Effective July 12, 2016, Michigan hospitals will have new discharge obligations imposed by the newly enacted Designated Caregiver Act (“Act”). Many hospitals already informally take actions described in the Act. However, the Act mandates the practices and provides certain protections for hospitals engaging in them.

Summary of New Mandates

The Act requires the following:

  • Lay Caregiver Designation. As soon as possible after an inpatient admission, and before discharge of an inpatient to his or her residence, a hospital must give the patient (or guardian or Patient Advocate) the opportunity to designate a volunteer lay caregiver (such as a relative, spouse, partner, friend, or neighbor) to provide post-discharge services to the patient in the residence. The kinds of services contemplated by the Act are assistance with activities of daily living, and assistance with medical or nursing tasks including managing wound care, assisting in administering medications, or operating medical equipment. A patient is not obligated to designate a lay caregiver, and the designated caregiver is not obligated to agree to perform any of these tasks.
  • Notice of Discharge. The hospital must notify the designated lay caregiver of the patient’s discharge or transfer to another facility as soon as practicable and, in any event, upon issuance of a discharge order. The hospital must document its efforts to notify the lay caregiver.
  • Consultation with Caregiver. As soon as possible prior to the patient’s discharge, the hospital must attempt to consult with the lay caregiver to prepare the caregiver for the patient’s post-discharge needs. The consultation must include an opportunity for the lay caregiver to ask questions and receive answers about the patient’s post-discharge needs. If hospital staff conclude a live or recorded demonstration of care techniques is necessary to prepare the lay caregiver to perform post-discharge tasks, the hospital is authorized to provide it. It is unclear whether the hospital may rely upon equipment education provided by durable medical equipment companies as part of their obligation as Medicare/Medicaid suppliers.
  • Discharge Plan. The hospital must issue a culturally and linguistically understandable discharge plan to the lay caregiver describing the patient’s post-discharge needs. The discharge plan may include contact information for health care, community resources, and long-term services and supports.  
  • Documentation. If a lay caregiver is designated, the hospital must document the designation in the patient’s medical record, including the caregiver’s name, relationship, and contact information. If the patient changes the designation, the hospital must document the change in the patient’s medical record prior to discharge. The hospital must also document a refusal to make a designation. Finally, the hospital must document in the patient’s medical record the date, time, and contents of all instruction given to the lay caregiver.
  • Ability to Proceed. The hospital may proceed with the patient’s discharge even if it is unable to reach the lay caregiver to provide notice of impending discharge, or unable to provide the caregiver with consultation or the discharge plan.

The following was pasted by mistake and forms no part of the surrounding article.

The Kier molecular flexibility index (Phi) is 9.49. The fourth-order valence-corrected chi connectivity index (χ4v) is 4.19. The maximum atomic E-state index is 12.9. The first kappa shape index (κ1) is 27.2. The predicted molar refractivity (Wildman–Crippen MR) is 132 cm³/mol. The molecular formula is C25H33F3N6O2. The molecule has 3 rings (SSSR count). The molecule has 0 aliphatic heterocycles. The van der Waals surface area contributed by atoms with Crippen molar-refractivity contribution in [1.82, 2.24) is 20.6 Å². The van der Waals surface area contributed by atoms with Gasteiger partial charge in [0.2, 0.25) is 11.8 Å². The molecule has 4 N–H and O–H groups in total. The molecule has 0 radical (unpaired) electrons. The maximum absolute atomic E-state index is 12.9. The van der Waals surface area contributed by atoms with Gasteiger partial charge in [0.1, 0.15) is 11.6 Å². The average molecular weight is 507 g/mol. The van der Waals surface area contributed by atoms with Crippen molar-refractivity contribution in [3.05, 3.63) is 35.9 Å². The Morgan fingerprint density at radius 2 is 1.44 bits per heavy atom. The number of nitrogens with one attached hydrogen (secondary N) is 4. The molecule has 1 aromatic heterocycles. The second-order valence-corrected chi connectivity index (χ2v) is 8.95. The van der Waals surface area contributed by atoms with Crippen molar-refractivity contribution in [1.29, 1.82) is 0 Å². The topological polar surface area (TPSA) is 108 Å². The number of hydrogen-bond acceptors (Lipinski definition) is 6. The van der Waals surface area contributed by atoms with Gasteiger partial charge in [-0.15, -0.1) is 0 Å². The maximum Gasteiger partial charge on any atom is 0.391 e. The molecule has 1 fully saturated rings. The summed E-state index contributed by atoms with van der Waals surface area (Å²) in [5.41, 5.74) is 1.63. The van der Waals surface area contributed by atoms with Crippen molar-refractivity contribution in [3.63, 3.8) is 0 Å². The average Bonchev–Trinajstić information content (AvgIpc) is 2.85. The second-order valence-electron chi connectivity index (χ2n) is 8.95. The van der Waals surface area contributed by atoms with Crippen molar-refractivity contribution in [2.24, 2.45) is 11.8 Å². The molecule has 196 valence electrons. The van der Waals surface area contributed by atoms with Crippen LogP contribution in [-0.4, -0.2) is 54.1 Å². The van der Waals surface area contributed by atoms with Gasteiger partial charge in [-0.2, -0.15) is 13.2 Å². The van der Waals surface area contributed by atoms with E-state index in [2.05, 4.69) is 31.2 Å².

Other Issues

  • Immunity. The Act provides that the hospital and its staff shall not be held liable, in any way, for the services rendered or not rendered by the caregiver to the patient at the patient’s residence. The Act does not expressly state whether it immunizes the hospital from claims the hospital negligently instructed the caregiver. However, an analysis by the nonpartisan House Fiscal Agency states, “The committee rejected an amendment which would have distinguished between outcomes caused by a caregiver's mistake (where the hospital and its workers would not be held liable) and one caused by bad instructions by the hospital (where the hospital and its workers would be held liable).”
  • Preservation of Insurance Benefits. In response to concerns raised by consumer advocates, the Act states it does not reduce the obligation of any insurer or other issuer of health benefit plants to provide coverage under those health benefits plans. The concern was that no-fault insurers, worker’s compensation insurers or Medicaid might otherwise use the Act as a basis to deny payment for personal care services provided to injured individuals by family members.
  • Goals of the Act. The Act strives to promote and facilitate effective services in a patient’s home following an inpatient hospitalization. Per legislative analysts, the goals of the Act are to improve the patient’s quality of life, prevent admissions to long-term care facilities, avoid re-admissions to hospitals, and contain health care costs. These goals are familiar to anyone who follows health care innovation projects across the country. The federal Centers for Medicare and Medicaid Services has embraced these very goals in regulation, guidance and demonstration projects for Medicare and Medicaid beneficiaries. There is a growing consensus among health policy experts that one significant way to achieve these goals is to provide 360 degree support for a patient discharged from inpatient care, including support in the home and in the community, for social needs as well as direct medical or nursing needs. The Designated Caregiver Act provides one piece of those supports for Michigan residents.
  • Compliance. In order to comply with the Act, Michigan hospitals will need to establish policies and procedures, and perhaps customize their electronic medical records to facilitate consistent and compliant documentation of the newly-required information.